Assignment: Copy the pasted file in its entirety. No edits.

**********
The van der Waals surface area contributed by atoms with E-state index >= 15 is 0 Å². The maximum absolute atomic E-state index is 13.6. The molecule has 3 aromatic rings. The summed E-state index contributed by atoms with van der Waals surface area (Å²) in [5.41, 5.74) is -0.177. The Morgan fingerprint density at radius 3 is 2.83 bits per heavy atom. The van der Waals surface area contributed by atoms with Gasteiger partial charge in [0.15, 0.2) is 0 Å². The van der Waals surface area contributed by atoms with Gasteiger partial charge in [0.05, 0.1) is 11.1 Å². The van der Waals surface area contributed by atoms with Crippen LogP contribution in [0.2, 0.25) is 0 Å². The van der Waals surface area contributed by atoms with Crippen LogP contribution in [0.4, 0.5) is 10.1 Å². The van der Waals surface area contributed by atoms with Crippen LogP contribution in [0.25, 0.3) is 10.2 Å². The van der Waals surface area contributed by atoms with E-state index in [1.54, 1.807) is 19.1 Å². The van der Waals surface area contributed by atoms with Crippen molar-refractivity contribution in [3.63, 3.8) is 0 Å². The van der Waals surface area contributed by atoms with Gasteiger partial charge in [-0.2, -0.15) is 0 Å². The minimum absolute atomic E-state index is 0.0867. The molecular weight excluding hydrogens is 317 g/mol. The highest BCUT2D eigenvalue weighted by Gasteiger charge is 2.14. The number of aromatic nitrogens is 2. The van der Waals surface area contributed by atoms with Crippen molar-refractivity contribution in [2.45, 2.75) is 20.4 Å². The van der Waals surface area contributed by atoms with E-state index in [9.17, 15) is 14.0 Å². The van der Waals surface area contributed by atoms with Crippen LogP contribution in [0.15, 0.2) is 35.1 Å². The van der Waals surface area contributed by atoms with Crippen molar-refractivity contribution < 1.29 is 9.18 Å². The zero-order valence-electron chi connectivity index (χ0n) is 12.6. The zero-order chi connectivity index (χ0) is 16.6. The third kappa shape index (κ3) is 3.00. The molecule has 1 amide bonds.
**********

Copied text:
The van der Waals surface area contributed by atoms with E-state index >= 15 is 0 Å². The maximum absolute atomic E-state index is 13.6. The molecule has 3 aromatic rings. The summed E-state index contributed by atoms with van der Waals surface area (Å²) in [5.41, 5.74) is -0.177. The Morgan fingerprint density at radius 3 is 2.83 bits per heavy atom. The van der Waals surface area contributed by atoms with Gasteiger partial charge in [0.15, 0.2) is 0 Å². The van der Waals surface area contributed by atoms with Gasteiger partial charge in [0.05, 0.1) is 11.1 Å². The van der Waals surface area contributed by atoms with Crippen LogP contribution in [0.2, 0.25) is 0 Å². The van der Waals surface area contributed by atoms with Crippen LogP contribution in [0.4, 0.5) is 10.1 Å². The van der Waals surface area contributed by atoms with Crippen LogP contribution in [0.25, 0.3) is 10.2 Å². The van der Waals surface area contributed by atoms with E-state index in [1.54, 1.807) is 19.1 Å². The van der Waals surface area contributed by atoms with Crippen molar-refractivity contribution in [3.63, 3.8) is 0 Å². The van der Waals surface area contributed by atoms with Gasteiger partial charge in [-0.2, -0.15) is 0 Å². The minimum absolute atomic E-state index is 0.0867. The molecular weight excluding hydrogens is 317 g/mol. The highest BCUT2D eigenvalue weighted by Gasteiger charge is 2.14. The number of aromatic nitrogens is 2. The van der Waals surface area contributed by atoms with Crippen molar-refractivity contribution in [2.45, 2.75) is 20.4 Å². The van der Waals surface area contributed by atoms with E-state index in [9.17, 15) is 14.0 Å². The van der Waals surface area contributed by atoms with Crippen LogP contribution in [0.15, 0.2) is 35.1 Å². The van der Waals surface area contributed by atoms with Crippen molar-refractivity contribution < 1.29 is 9.18 Å². The zero-order valence-electron chi connectivity index (χ0n) is 12.6. The zero-order chi connectivity index (χ0) is 16.6. The third kappa shape index (κ3) is 3.00. The molecule has 1 amide bonds.